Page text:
The Court has reviewed the entire transcript. The complete set of facts and arguments are presented in the parties' briefs and the ALJ's opinion, and are repeated here only to the extent necessary.

II. Aplicable Law:

This court's role is to determine whether the Commissioner's findings are supported by substantial evidence on the record as a whole. Cox v. Astrue, 495 F.3d 614, 617 (8th Cir. 2007). Substantial evidence is less than a preponderance, but enough that a reasonable mind would find it adequate to support the Commissioner's decision. Id. "Our review extends beyond examining the record to find substantial evidence in support of the ALJ's decision; we also consider evidence in the record that fairly detracts from that decision." Id. As long as there is substantial evidence in the record to support the Commissioner's decision, the court may not reverse the decision simply because substantial evidence exists in the record to support a contrary outcome, or because the court would have decided the case differently. Haley v. Massanari, 258 F.3d 742, 747 (8th Cir. 2001). If we find it possible "to draw two inconsistent positions from the evidence, and one of those positions represents the Secretary's findings, we must affirm the decision of the Secretary." Cox, 495 F.3d at 617 (internal quotation and alteration omitted).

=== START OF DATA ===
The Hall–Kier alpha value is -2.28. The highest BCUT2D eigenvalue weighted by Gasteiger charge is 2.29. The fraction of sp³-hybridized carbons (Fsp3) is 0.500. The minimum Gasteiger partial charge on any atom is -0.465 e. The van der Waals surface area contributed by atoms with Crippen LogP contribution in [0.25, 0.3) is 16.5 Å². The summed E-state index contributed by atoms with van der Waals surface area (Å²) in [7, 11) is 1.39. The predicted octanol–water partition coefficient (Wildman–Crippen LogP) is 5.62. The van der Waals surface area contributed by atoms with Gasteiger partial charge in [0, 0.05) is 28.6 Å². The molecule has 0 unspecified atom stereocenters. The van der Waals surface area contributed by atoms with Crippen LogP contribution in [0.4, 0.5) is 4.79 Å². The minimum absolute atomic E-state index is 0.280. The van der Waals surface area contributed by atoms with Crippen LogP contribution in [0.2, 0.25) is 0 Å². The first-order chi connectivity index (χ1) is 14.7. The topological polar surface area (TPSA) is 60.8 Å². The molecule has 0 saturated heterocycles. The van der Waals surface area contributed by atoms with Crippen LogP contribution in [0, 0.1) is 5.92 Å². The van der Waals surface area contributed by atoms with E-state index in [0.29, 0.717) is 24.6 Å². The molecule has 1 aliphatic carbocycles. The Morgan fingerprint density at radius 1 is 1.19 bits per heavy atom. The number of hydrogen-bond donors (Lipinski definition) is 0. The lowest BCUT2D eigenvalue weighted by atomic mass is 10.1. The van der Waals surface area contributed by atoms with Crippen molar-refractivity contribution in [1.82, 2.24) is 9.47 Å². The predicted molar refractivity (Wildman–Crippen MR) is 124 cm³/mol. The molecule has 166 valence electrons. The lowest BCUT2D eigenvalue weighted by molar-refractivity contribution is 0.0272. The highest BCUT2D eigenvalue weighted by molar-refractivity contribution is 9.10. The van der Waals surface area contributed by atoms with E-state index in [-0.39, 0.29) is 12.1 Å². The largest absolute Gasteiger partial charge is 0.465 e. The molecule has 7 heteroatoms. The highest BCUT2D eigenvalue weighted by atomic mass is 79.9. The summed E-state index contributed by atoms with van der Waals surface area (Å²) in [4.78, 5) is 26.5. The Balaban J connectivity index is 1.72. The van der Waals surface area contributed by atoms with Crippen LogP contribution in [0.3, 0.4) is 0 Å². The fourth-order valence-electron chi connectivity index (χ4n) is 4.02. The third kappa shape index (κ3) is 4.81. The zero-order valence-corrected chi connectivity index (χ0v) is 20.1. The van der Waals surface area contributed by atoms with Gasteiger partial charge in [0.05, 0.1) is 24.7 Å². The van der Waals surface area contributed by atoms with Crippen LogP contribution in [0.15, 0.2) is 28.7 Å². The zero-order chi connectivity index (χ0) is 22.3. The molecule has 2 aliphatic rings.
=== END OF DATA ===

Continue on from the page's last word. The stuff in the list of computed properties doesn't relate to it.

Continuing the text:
It is well-established that a claimant for Social Security disability benefits has the burden of proving his disability by establishing a physical or mental disability that has lasted at least one year and that prevents him from engaging in any substantial gainful activity. Pearsall v. Massanari, 274 F.3d 1211, 1217 (8th Cir. 2001); see also 42 U.S.C. § § 423(d)(1)(A), 1382c(a)(3)(A). The Act defines "physical or mental impairment" as "an impairment that results from anatomical, physiological, or psychological abnormalities which are demonstrable by medically acceptable clinical and laboratory diagnostic techniques." 42 U.S.C. § § 423(d)(3), 1382(3)(c). A plaintiff must show that his disability, not simply his impairment, has lasted for at least twelve consecutive months.

A. The Evaluation Process:

The Commissioner's regulations require him to apply a five-step sequential evaluation process to each claim for disability benefits: (1) whether the claimant has engaged in substantial gainful activity since filing his or her claim; (2) whether the claimant has a severe physical and/or mental impairment or combination of impairments; (3) whether the impairment(s) meet or equal an impairment in the listings; (4) whether the impairment(s) prevent the claimant from doing past relevant work; and, (5) whether the claimant is able to perform other work in the national economy given his or her age, education, and experience. See 20 C.F.R. § § 404.1520(a)-(f)(2003). Only if the final stage is reached does the fact finder consider the plaintiff's age, ...


Buy This Entire Record For $7.95

Download the entire decision to receive the complete text, official citation,
docket number, dissents and concurrences, and footnotes for this case.

Learn more about what you receive with purchase of this case.